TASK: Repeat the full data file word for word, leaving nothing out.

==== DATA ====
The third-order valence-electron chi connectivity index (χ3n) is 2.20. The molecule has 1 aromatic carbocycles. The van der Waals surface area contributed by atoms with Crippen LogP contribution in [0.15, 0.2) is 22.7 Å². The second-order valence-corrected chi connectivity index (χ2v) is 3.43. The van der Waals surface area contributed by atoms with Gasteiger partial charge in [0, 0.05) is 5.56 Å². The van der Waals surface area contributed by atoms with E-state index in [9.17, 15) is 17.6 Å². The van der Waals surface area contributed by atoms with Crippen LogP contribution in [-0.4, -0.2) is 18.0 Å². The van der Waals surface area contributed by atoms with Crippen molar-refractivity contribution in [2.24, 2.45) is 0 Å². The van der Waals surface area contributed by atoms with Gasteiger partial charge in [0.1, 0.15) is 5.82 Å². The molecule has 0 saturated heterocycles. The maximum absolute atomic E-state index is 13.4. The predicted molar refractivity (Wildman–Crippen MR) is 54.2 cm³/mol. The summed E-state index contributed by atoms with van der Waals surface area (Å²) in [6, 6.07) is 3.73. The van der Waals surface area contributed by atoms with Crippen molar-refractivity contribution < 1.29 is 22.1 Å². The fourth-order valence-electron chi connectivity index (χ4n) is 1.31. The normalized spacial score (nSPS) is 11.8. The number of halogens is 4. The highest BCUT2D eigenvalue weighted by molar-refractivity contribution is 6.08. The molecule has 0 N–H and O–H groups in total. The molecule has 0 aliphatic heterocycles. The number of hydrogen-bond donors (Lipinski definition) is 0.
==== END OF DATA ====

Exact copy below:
The third-order valence-electron chi connectivity index (χ3n) is 2.20. The molecule has 1 aromatic carbocycles. The van der Waals surface area contributed by atoms with Crippen LogP contribution in [0.15, 0.2) is 22.7 Å². The second-order valence-corrected chi connectivity index (χ2v) is 3.43. The van der Waals surface area contributed by atoms with Gasteiger partial charge in [0, 0.05) is 5.56 Å². The van der Waals surface area contributed by atoms with E-state index in [9.17, 15) is 17.6 Å². The van der Waals surface area contributed by atoms with Crippen LogP contribution in [-0.4, -0.2) is 18.0 Å². The van der Waals surface area contributed by atoms with Crippen molar-refractivity contribution in [2.24, 2.45) is 0 Å². The van der Waals surface area contributed by atoms with Gasteiger partial charge in [0.1, 0.15) is 5.82 Å². The molecule has 0 saturated heterocycles. The maximum absolute atomic E-state index is 13.4. The predicted molar refractivity (Wildman–Crippen MR) is 54.2 cm³/mol. The summed E-state index contributed by atoms with van der Waals surface area (Å²) in [6, 6.07) is 3.73. The van der Waals surface area contributed by atoms with Crippen molar-refractivity contribution < 1.29 is 22.1 Å². The fourth-order valence-electron chi connectivity index (χ4n) is 1.31. The normalized spacial score (nSPS) is 11.8. The number of halogens is 4. The highest BCUT2D eigenvalue weighted by molar-refractivity contribution is 6.08. The molecule has 0 N–H and O–H groups in total. The molecule has 0 aliphatic heterocycles. The number of hydrogen-bond donors (Lipinski definition) is 0.